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I immediately freeze and step back, but the guards look unpurturbed. The woman I had shared a joke just moments before pointed at my crotch. ‘It’s your belt I think. Take it off and step through again, please.’
I oblige and tentatively step around the metal detector and then through it. Nothing happens.
The woman smiled and handed me back my belt. ‘Don’t look so worried,’ she said.
I passed beyond the security checkpoint and into the main lobby where I saw a number of people, some of whom I recognised from my own village, others from villages nearby. There were no reporters here, thankfully, and I imagine they wouldn’t be allowed through until the meeting was in session so that they couldn’t pester anyone as they were on the other side of the security checkpoint.
I leaned up against a pillar near to the entrance of the hall and surveyed the others. Only humans were here at the moment – I wasn’t really surprised, our invaders usually turn up at the last moment and are ushered straight through from what I have come to understand.
A few moments later, the doors open and we are ushered in. At the other end of the hall there is a mad rush for the remaining people – mostly reporters – to get through security.
There are maybe 200 seats in the public gallery and by the time everyone has taken their seat, it is around half full. I chose a seat near to the front but not in the front row. My pulse raced, I’d never done anything like this before and was starting to have doubts about whether it would even work – or what would happen to me afterwards.
The meeting began with a blessing to our invaders, thanking them for all the help they have given us so far, and to God for their continued presence. Yep, even after a disaster like this people feel the need to thank God that it wasn’t actually worse. I find this in incredibly poor taste, but that’s just me. I never thought so highly of thanking a mass murderer for staying their hand in killing more.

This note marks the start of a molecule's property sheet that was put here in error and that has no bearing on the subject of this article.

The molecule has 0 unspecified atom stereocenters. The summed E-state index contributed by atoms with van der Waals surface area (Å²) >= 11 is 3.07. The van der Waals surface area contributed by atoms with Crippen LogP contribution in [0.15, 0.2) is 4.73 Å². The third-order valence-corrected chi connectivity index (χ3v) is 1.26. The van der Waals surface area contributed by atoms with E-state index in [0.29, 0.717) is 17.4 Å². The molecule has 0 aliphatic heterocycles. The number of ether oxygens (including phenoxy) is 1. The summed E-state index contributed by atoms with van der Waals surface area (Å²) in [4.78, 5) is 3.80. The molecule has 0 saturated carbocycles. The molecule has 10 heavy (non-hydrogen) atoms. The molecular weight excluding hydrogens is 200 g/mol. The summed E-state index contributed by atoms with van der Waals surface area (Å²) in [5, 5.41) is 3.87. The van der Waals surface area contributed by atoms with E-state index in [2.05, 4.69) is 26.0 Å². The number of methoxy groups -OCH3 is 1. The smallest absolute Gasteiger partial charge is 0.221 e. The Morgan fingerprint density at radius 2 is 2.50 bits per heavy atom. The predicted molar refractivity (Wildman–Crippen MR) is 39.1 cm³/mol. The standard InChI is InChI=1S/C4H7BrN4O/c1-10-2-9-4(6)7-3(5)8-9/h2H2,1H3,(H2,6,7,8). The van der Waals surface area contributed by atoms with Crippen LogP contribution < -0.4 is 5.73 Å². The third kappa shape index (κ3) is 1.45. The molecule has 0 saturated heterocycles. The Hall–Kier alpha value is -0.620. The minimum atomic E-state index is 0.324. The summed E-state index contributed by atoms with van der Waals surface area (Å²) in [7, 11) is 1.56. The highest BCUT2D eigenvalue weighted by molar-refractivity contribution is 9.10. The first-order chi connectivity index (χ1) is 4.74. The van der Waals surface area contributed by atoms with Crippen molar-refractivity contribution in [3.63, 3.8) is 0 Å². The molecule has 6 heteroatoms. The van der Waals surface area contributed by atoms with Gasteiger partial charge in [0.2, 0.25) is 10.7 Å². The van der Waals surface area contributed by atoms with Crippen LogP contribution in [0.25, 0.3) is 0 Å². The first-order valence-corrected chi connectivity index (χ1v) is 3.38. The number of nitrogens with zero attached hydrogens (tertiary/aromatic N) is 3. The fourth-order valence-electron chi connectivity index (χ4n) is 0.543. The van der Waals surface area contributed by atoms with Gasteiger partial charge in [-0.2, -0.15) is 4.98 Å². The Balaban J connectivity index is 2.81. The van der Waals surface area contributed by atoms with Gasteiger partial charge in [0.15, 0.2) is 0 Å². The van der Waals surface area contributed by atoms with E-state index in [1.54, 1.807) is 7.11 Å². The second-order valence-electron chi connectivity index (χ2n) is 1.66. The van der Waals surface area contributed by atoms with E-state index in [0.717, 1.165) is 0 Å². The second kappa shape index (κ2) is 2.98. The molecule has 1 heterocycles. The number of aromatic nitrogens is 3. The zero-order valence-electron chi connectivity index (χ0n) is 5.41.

Anyway, our exalted leader opened the proceedings with an appeal to “do something” about the threat of the old canal overflowing. “The last few seasons,” he said “had seen ruined crops, threatening our food supply”. The representatives from our invaders agreed with this but said that their resources were spread too thn already for wholesale dredging of the canal. Yada, yada, yada.
When it came to their turn to talk, they explained that ongoing efforts to the west to remove poisons was proving fruitful, but their chemical stocks – God, I couldn’t pronounce it even if I could remember what he said it was – was running low and they needed to mine more from the hills to the north, which meant taking away some of their manual resources. They may be advanced, but manpower still limited them.
The meeting went on for an hour. Admittedly, it was fascinating but ultimately didn’t tell me anything I didn’t already know and in a way, that was quite surprising.
At the end, I remained in my seat while everyone filtered out. The Council Members took their time to leave, all the time my heart was hammering in my chest. Could I do what I had set out to do? This meeting had been so civil, so… normal.
After five minutes, It was just me, the Council and some reporters hastily scribbling down notes. When the Council left, I checked to make sure they were not watching me and slowly made my way forward. Painstaking minutes it took me to shift my seats slowly enough so they didn’t notice. It was not unusual for people to be in here when meetings were not in session, it was public space and kids used it a lot for private study.
I took out a notepad and began writing. Some ten minutes passed before the final reporters left. I packed up my notepad and slowly made my way backstage, slipped through to the hallway and immediately froze. I could hear voices – it was the distinct sound of Kahai and at least two human Council Members.
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